• Travelers should bring their own prescription drugs for personal conditions. These should be carried in your hand luggage and left in the original labeled containers only. If possible, a copy of the prescription should be carried with you.
  • If you are diabetic, in the wake of September 11, there are tighter security measures at airports. Airline security officials now require diabetics to bring all of their medicinal items in original pharmacy packaging with pre-printed labels. You should save all of your original packaging in order to be well-prepared when you take your plane trip.
  • If you use an insulin pump, be ready to answer questions about it and be able to demonstrate how it operates to airline security.
  • It is advisable that you also carry a letter from your doctor saying that you need supplies such as insulin syringes or lancets.

Food and Water Precautions

  • Only eat well-cooked meat and fish, preferably served hot. Uncooked, undercooked, partially cooked or reheated meat, fish, eggs, and raw vegetables should be avoided. Peel fruit yourself. Exercise caution in eating foods that can spoil from lack of refrigeration such as salads containing mayonnaise, heavy cream, and dairy products.
  • In most areas decaf coffee or tea, diet sodas, and sugar substitutes may not be available, so you might want to bring some packets with you.
  • Tap water is generally safe in many of the larger cities, but whenever possible it is recommended you drink bottled water only. Outside of cities, it is recommended that you brush your teeth with bottled water. Exercise caution when using water that is provided in containers such as flasks or thermoses that are offered in camps, lodges, and hotels. It is usually safer to drink a beverage from a bottle or can. Be cautious when accepting ice in drinks.
  • Bottled water is available for purchase in most hotels, camps, and lodges and is provided on all game drives. Make sure the cap on bottled liquids is removed in your presence.
  • To avoid dehydration, especially in hot or desert climates or on very active excursions, make an effort to drink more water than you normally do, even if you do not feel thirsty.
  • Sports bars, dried fruit, trail mix, and other snack foods can be very handy on long days or if local food does not satisfy your palate. (Chocolate is not a good choice as it melts.)
  • Every effort will be made to cater to special dietary requirements with advance notification.
  • Wash your hands every chance you get. This will help prevent many bacterial and viral infections.


Malaria Prevention and Notes

Adapted from the CDC ( 1-877-394-8747

Malaria is a mosquito-borne disease caused by a parasite. People with malaria often experience fever, chills, and flu-like symptoms. Left untreated, they may develop severe complications and die. This sometimes fatal disease can be prevented and cured. Bed nets, insecticides, and anti-malarial drugs are effective tools to fight malaria in areas where it is transmitted. Travelers to a malaria-risk area should avoid mosquito bites and take a preventive anti-malaria drug.

Malaria is transmitted in large areas of Central and South American, the island of Hispaniola (Haiti and the Dominican Republic, Africa, Asia (including the Indian subcontinent, Southeast Asia, and the Middle East), Eastern Europe, and the South Pacific.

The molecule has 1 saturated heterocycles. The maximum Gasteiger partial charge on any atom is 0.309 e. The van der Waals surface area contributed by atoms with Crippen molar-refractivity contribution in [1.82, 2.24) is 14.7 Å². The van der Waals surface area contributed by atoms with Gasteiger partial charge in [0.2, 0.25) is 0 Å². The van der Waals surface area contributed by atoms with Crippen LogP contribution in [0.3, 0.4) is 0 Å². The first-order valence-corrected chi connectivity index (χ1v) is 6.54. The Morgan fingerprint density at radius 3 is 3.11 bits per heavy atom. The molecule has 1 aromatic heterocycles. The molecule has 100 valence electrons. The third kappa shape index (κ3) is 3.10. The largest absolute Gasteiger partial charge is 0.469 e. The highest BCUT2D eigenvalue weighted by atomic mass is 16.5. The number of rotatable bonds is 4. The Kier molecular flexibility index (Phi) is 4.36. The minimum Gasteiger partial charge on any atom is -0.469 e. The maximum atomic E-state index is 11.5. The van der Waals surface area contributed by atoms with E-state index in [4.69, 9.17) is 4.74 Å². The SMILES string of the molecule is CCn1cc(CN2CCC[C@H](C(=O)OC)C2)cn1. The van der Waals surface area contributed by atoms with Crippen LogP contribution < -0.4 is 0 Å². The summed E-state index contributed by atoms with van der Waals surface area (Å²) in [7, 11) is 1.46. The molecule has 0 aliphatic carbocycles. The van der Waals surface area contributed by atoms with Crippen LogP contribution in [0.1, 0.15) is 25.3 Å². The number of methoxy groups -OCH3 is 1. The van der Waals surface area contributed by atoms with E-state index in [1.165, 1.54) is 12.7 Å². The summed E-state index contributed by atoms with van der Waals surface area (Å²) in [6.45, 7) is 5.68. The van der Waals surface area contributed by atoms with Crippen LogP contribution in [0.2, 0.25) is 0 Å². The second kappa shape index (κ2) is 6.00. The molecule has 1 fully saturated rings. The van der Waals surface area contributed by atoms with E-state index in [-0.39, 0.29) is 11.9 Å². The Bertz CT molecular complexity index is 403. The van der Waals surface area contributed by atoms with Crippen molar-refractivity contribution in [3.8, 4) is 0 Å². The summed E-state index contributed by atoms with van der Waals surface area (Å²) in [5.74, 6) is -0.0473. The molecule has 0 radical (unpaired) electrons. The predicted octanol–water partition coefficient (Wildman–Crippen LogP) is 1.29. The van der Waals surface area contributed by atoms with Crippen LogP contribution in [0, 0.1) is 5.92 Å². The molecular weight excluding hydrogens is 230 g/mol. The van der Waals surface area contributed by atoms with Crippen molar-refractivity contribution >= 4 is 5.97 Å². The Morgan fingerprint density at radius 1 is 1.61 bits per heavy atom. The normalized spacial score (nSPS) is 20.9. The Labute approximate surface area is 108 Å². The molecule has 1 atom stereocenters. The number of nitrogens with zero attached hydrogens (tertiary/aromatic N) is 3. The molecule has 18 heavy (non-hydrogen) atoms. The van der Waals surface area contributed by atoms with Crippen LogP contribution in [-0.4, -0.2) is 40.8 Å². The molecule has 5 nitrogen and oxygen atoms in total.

Levels of Prevention
Prevention of malaria can aim at either:

  • Preventing infection by avoiding bites by parasite-carrying mosquitoes, or
  • Preventing disease, by using anti-malarial drugs as a prophylactic. The drugs do not prevent initial infection through a mosquito bite, but they prevent the development of malaria parasites in the blood, which are the forms that cause disease. This type of prevention is also called “suppression.”

Prevention and Control in Endemic Areas
Prevention is an important component of malaria control in endemic countries. Travelers from non-endemic countries should take precautions against acquiring malaria when they visit a malaria-risk area.

It is achieved through:

  • Vector control: Vector control aims to decrease contacts between humans and vectors of human disease. Control of mosquitoes may prevent malaria as well as several other mosquito-borne diseases.

  • Personal protection measures, such as insecticide-treated bed nets
  • Preventive treatment with anti-malarial drugs.

Anti-malarial Drug Information
Travelers to areas with malaria risk in Africa, South America, the Indian Subcontinent, Tajikistan, Asia, and the South Pacific should take one of the following anti-malarial drugs (listed alphabetically):

  • Atovaquone/proguanil
  • Doxycycline
  • Mefloquine (not recommended by Safari-Girl African Safaris)
  • Primaquine (in special circumstances

Additional Information – Malaria Prophylactics

  • It is recommended that you see your doctor and obtain preventive malaria treatment appropriate for the country and time of year you are traveling.
  • Consult your doctor early, as some drugs must be taken two to four weeks prior to arrival in a malaria-affected area.
  • The most suitable choice of medication depends on many individual advantages and disadvantages of each option. Some anti-malarials have serious side effects and reactions. Your doctor can advise you of the most suitable drug for you.
  • Though I cannot recommend what medications you take, I strongly advise against taking Lariam (mefloquine hydrochloride) due to psychological and neurological side effects.
  • Most clients take Malarone (atovaquone) for malaria prevention in Africa.

Malaria Prevention Abroad

  • Take your malaria prophylactic medication exactly as directed. Most cases of traveler’s malaria occur when travelers stop taking anti-malarial drugs as soon as they get home. Do not change or discontinue your medication without skilled professional advice.